Newport News Council appears poised to move Warwick Courthouse Confederate monument, but the state must approve

Newport News

NEWPORT NEWS, Va. (WAVY) — A majority of City Council is in favor of beginning the process to relocate the Confederate monument outside Warwick Courthouse.

The seven-member council hasn’t taken an official vote, but indicated to City Manager Cynthia Rohlf on Tuesday that they would like a public hearing scheduled on the topic as soon as possible.

Across the state, local governments have been pressured to remove Confederate monuments from public spaces following the death of George Floyd. Advocates for their removal call classify them as symbols that “glorify the enslavement of African Americans” and “blatant symbols of divisiveness.”

Under a new state law, going into effect July 1, if council votes to move the monument, private organizations such as museums will have a 30-day window from the hearing to submit a plan to take ownership of the monument. After that time has passed, the city can choose to accept a proposal or move it to a place of their choosing.

However, for Newport News, there is another hurdle.

The monument is under a state easement agreement through the Department of Historic Resources. The agreement requires the city to obtain permission from the State Board of Historic Resources before making any changes to the site. Rohlf said a letter has already been sent off asking for just that.

While the city awaits a response, the Greater Hilton for Social Justice group is hoping to keep the pressure on. They are demanding the city remove the monument as “hastily as possible,” joining previous calls from the local Southern Christian Leadership Conference of the Virginia Unit.

The group gathered protest at the structure Friday afternoon at 5 p.m.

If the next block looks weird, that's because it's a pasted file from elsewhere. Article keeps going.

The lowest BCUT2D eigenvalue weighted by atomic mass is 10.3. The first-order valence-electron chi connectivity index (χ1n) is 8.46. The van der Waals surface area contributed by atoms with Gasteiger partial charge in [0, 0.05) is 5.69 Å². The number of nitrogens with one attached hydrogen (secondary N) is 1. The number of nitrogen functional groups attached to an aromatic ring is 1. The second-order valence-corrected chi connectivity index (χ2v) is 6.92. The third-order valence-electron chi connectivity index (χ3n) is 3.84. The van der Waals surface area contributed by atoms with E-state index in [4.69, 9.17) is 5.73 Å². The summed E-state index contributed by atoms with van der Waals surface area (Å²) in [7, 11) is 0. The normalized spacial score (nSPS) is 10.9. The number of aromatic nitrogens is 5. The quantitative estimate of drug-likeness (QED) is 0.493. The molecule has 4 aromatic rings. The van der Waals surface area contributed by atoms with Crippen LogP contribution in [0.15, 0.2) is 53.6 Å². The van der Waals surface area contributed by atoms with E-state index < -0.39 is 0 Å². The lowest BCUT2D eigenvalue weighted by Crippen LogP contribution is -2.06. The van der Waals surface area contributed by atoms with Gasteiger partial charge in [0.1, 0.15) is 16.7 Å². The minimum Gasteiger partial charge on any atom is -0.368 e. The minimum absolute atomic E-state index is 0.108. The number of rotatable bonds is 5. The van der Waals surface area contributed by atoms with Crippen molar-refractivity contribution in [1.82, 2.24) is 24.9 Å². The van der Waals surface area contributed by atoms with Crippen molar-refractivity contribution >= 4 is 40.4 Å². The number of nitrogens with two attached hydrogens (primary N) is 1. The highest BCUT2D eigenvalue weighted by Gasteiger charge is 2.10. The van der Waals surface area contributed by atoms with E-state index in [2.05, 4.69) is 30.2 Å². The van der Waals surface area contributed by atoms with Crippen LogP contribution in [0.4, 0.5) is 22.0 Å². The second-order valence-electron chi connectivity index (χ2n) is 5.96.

“This thing’s got to go,” said Cary Epes, who organized the protest. He said he sympathizes with the Black Lives Matter movement.

The monument, which was erected in 1909 out front of the 1884 Warwick Courthouse, was dedicated to the memory of the Warwick Beauregards, Company H, 32nd Virginia Infantry. It cost just over $2,000.

“Honestly I didn’t know (the monument existed), I didn’t know till it made the papers … it’s off the beaten path,” Epes said.

However, he doesn’t believe that’s a reason to keep it where it currently sits.

“Just because I don’t see it every day, doesn’t mean it’s not there representing what it represents,” Epes said.

A group of city workers covered the monument with tarps earlier in the month after a man was severely injured in Portsmouth on when protesters pulled a monument off its stand.

By 5:30 p.m., at least 50 community members were at the monument, some carrying signs with sayings such as “Black lives matter” and “White silence = violence.”

Newport News City Council members Marcellus Harris and Dave Jenkins were both present and renewed their calls for the monument’s relocation.

Right now, the 1909 monument is covered with a tarp. City leaders covered the statue for safety concerns, until leaders can decide how to move forward.

“I simply believe the Confederate statue does not represent the values of our city and its citizens in 2020, and I do not believe we should preserve the ideals this statue was meant to symbolize,” Jenkins said. “… this monument is more a political statement than a true monument to military service, and it no longer represents our values as a city.”

However not all of council is on the same page.

In response, Councilwoman Pat Woodbury said removing the monument will “blur history.” She believes the monument should remain.

“Rather than eliminating past history, why not add to it with more present-day memorial statues and commemorative ceremonies. There has been so much progress in race relations in the last 50 years that should be celebrated … I am not in favor of re-writing or denying history but learning from it and adding to it with others for the cause of social progress,” Woodbury said.

Nearly 400 people have signed an online petition calling for the monument’s removal.

At this time the city has not identified a place where the monument could go.

“I don’t care as long as it’s off the public grounds,” Epes said. “Taxpayers shouldn’t be paying for this.”


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